Now, you listen to this story... Few years ago one of my friends was diagnosed of having cancer. She was a Sabahan but working in Kuching, Sarawak. To make thing worse, her father was paralyzed and so her mother had to look after her father. She had 2 sisters and 1 brother but all of them were working in Peninsula Malaysia. And so, she was all by herself in Kuching General Hospital.

One of the nurses, apparently was observing her and realized her situation. So the nurse voluntarily had looked after her. She called all the members of her family so that they could take turn looking after her literally almost every single minute. Her sisters came, her mother and even her husband and children came to give necessary aids to this friend of mine. This wonderful nurse (and this i want you to pay attention) nevertheless was and is still now a Muslim.

My question, therefore, is; where do you think this Muslim nurse will go when she die? Do you think God will spare for her a room in the eternal kingdom? What about other non-Christians who have done good things in their life, say for instance Mahatma Ghandi? Where do you think he is now?

The Second Vatican Council states in a document called Nostra Aetate, the Declaration on the relationship of the church to non-Christian religions, that the Church rejects nothing of the truth and holiness found in the other religions; the church considers with respect even those doctrines of theirs which differ from the Church teaching but often contain a ray of eternal TRUTH. And so Christians must oppose every form of discrimination among men, based on status, race or creed. In that sense, the Church acknowledges that there is salvation outside the Church.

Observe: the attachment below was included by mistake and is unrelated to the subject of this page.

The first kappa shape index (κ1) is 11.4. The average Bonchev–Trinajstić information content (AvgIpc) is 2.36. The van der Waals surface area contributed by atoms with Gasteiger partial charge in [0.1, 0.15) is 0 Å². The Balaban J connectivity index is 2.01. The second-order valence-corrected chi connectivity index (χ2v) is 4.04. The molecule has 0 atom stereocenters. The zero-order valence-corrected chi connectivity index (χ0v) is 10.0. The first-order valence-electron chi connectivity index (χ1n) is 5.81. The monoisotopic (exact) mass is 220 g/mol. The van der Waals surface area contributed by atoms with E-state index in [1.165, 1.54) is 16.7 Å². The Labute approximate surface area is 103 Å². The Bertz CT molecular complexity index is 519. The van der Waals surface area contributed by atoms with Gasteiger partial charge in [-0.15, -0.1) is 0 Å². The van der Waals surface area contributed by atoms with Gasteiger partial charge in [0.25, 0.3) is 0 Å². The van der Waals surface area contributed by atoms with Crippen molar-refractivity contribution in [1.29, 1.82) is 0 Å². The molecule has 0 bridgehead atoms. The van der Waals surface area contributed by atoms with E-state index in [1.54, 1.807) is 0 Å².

Many Christians probably would find it hard to accept. But we must look at it from the point of view of our Lord Jesus Christ, the absolute truth and the fullness of revelation. Remember that he is born for all people, for all human races. And on top of it, no one should underestimate his mercy, his compassion, his mission for all.

And so as we celebrate the feast of Epiphany, the manifestation of God in Jesus Christ, let’s be open to all forms of dialog with other religions. Let’s not be so cynical and skeptical towards people of others beliefs. The Muslim nurse in my story just now has allowed herself to manifest God’s love to my suffering friend regardless of beliefs and racial differences. It’s a total and unselfish offering of oneself. Let’s learn from her. Let’s reflect the epiphany in our deeds, in our thoughts, in our words and make tomorrow a better world for everyone.

They too are our brothers and sisters..

Gen 2:18-24; Heb 2:9-11; Mark 10:2-16